Osilodrostat is a promising new treatment option for patients with Cushing’s disease, and is generally well-tolerated, according to a clinical trial reported in Lancet Diabetes & Endocrinology.
This prospective, multicentre, open-label study included a double-blind, randomised withdrawal phase after a 24-week, open-label, single-arm treatment period. Patients aged 18–75 years with confirmed persistent or recurrent Cushing’s disease were enrolled (n=137) to receive osilodrostat (2-30 mg twice a day) or placebo at the end of the withdrawal period.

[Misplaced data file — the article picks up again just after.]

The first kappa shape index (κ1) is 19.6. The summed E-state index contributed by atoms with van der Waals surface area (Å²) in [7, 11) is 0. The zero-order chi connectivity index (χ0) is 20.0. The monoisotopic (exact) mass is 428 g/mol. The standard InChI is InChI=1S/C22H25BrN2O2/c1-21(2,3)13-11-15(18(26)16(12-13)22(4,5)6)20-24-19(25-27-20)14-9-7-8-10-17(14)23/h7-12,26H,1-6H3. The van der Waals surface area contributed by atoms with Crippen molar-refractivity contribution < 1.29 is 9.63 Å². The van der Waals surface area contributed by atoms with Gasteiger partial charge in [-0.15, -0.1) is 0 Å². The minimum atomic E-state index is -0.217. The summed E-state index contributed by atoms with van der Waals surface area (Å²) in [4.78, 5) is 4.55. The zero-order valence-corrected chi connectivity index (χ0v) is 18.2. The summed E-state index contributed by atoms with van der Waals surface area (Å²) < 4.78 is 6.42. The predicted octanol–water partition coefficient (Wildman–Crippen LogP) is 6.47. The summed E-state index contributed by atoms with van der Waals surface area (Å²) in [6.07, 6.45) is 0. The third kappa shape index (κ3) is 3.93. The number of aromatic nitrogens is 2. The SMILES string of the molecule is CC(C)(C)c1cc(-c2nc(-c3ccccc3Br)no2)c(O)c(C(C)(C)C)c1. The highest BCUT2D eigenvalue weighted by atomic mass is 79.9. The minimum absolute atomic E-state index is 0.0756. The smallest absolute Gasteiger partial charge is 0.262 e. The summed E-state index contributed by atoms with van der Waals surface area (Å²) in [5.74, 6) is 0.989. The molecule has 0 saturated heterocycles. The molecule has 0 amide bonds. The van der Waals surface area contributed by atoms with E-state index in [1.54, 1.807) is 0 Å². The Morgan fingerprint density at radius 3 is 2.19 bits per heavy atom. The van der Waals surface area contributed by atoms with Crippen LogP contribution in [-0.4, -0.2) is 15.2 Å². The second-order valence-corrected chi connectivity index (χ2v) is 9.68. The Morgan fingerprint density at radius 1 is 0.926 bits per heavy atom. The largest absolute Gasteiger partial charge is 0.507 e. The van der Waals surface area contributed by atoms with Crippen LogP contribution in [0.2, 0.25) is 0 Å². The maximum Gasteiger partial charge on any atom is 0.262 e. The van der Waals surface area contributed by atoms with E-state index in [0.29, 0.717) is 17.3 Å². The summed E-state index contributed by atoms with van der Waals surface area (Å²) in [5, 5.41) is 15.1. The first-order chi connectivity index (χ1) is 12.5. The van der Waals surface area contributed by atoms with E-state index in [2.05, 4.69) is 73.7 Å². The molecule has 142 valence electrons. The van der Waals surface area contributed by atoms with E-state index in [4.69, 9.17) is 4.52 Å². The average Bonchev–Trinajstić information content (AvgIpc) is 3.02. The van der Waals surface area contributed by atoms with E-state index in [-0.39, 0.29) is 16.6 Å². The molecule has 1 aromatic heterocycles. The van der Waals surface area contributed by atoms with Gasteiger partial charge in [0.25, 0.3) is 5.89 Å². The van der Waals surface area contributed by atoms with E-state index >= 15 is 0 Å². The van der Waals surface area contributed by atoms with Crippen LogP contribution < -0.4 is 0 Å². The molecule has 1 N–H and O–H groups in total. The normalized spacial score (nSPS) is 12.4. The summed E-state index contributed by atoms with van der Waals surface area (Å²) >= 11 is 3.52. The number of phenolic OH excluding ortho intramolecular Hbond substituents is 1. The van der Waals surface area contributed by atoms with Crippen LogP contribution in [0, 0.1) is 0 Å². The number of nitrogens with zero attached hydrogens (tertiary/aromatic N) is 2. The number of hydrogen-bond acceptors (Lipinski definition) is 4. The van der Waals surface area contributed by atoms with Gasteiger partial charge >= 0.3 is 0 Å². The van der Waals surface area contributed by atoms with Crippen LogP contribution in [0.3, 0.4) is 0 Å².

The primary endpoint was the proportion of participants who had been randomly assigned to treatment or placebo with a complete response at the end of the randomised withdrawal period. The key secondary endpoint was the proportion of participants with a complete response at the end of the single-arm, open-label period.
The results showed that a significantly higher proportion of patients in the osilodrostat group maintained a mean 24-h urinary free cortisol (UFC) concentration less than or equal to the upper limit of normal than the placebo group after randomised withdrawal. Two-thirds of patients had normalised mean 24-h UFC concentrations with osliodrostat by the end of the study. Osilodrostat was shown to be generally well-tolerated, with no unexpected side effects.